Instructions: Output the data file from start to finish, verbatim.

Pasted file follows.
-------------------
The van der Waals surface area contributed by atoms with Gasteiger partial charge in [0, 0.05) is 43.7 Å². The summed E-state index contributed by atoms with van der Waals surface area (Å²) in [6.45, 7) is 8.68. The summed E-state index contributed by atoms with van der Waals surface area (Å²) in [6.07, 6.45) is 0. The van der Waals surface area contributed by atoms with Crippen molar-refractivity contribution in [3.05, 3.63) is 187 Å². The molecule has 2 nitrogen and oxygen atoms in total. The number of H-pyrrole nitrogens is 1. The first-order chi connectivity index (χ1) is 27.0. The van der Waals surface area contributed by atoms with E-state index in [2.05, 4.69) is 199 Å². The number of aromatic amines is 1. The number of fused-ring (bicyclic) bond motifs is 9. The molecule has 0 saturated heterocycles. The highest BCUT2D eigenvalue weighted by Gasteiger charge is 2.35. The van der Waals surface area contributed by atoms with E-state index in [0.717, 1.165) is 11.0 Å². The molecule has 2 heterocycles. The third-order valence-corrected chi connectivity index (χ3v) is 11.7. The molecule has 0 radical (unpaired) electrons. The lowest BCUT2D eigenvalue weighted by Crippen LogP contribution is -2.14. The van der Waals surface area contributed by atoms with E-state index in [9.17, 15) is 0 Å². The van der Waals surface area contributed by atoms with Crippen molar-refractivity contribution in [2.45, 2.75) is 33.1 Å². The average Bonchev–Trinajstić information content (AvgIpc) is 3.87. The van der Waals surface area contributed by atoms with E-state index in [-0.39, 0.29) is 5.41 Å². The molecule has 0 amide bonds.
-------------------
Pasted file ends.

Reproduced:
The van der Waals surface area contributed by atoms with Gasteiger partial charge in [0, 0.05) is 43.7 Å². The summed E-state index contributed by atoms with van der Waals surface area (Å²) in [6.45, 7) is 8.68. The summed E-state index contributed by atoms with van der Waals surface area (Å²) in [6.07, 6.45) is 0. The van der Waals surface area contributed by atoms with Crippen molar-refractivity contribution in [3.05, 3.63) is 187 Å². The molecule has 2 nitrogen and oxygen atoms in total. The number of H-pyrrole nitrogens is 1. The first-order chi connectivity index (χ1) is 27.0. The van der Waals surface area contributed by atoms with E-state index in [2.05, 4.69) is 199 Å². The number of aromatic amines is 1. The number of fused-ring (bicyclic) bond motifs is 9. The molecule has 0 saturated heterocycles. The highest BCUT2D eigenvalue weighted by Gasteiger charge is 2.35. The van der Waals surface area contributed by atoms with E-state index in [0.717, 1.165) is 11.0 Å². The molecule has 2 heterocycles. The third-order valence-corrected chi connectivity index (χ3v) is 11.7. The molecule has 0 radical (unpaired) electrons. The lowest BCUT2D eigenvalue weighted by Crippen LogP contribution is -2.14. The van der Waals surface area contributed by atoms with E-state index in [9.17, 15) is 0 Å². The van der Waals surface area contributed by atoms with Crippen molar-refractivity contribution in [2.45, 2.75) is 33.1 Å². The average Bonchev–Trinajstić information content (AvgIpc) is 3.87. The van der Waals surface area contributed by atoms with E-state index in [-0.39, 0.29) is 5.41 Å². The molecule has 0 amide bonds.